What we’ve done here is created a VM with two virtual NICs (Network Interface Cards). The first, NAT (Network Address Translation) lets your VM get to the internet, so you can do handy things like download software and updates. This will be the default interface when we install Ubuntu. The second virtual NIC gives you the ability to connect to the VM from the other two VMs we’re going to set up, plus the ability to access the VMs from your computer.

Set up the other two VMs

Make two other VMs just like the first. We could clone the first one after installing Ubuntu but I’m not sure that’s any faster. Ubuntu installs pretty quickly in a VM, especially from a local .iso and you’ll still have to edit the Netplan (see below) so I just run all three installs at once.

Just to recap:

  • Download and install VirtualBox (if you don’t already have it);
  • Create a “Host only” network via File -> Host network manager;
  • Create three VMs with NAT and Host-only networks;
  • Download and install Ubuntu (I used 18.04 LTS for this) on all three VMs.

Now let’s finish configuring the network.

Ubuntu 18 Network Configuration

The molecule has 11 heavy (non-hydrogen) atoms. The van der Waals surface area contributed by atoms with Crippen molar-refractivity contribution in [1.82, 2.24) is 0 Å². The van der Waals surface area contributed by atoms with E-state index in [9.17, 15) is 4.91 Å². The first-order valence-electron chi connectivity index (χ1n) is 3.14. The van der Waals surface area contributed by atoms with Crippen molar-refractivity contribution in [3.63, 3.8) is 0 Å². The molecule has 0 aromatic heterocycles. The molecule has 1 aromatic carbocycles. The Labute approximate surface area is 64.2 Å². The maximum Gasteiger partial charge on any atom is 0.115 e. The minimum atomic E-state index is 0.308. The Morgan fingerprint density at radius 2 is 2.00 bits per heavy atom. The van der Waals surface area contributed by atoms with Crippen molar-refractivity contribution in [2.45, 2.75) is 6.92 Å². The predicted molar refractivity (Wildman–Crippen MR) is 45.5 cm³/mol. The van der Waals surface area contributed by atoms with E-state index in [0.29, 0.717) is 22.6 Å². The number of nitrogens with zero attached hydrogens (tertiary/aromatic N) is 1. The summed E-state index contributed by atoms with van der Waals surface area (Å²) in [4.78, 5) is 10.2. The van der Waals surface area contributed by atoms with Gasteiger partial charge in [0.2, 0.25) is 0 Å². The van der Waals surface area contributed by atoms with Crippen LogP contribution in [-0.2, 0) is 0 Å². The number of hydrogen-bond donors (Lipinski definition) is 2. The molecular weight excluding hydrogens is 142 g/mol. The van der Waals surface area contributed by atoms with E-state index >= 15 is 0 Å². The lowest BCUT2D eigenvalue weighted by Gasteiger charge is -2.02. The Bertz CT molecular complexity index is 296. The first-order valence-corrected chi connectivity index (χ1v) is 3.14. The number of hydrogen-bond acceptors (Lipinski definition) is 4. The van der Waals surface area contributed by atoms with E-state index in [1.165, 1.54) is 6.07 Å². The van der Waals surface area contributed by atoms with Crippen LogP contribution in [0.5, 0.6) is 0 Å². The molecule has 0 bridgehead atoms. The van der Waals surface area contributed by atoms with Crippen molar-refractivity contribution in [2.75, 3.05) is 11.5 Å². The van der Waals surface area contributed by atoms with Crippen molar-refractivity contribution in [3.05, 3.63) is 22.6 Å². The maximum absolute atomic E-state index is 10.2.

After installing Ubuntu, your default network – the NAT – should have come up as enp0s3. The second network interface, enp0s8, should be there but not yet be up.

Create a file in /etc/netplan/ — I called mine 01-network-config.yaml. (The name doesn’t matter but start it with “01” and make the extension .yaml.) Here’s the content of one of mine:

            dhcp4: true
            dhcp4: false
            addresses: []
    version: 2

I’m allowing enp0s3 (our NAT network) to use DHCP (i.e. to get it’s own IP address). For enp0s8, however, we want to set an IP address. Notice that the first three octets match the range configured for my host-only network; I went with .111 for the first node (and .112 and .113 for the second and third). The “addresses” field expects a ranged format, hence the /24 on the end.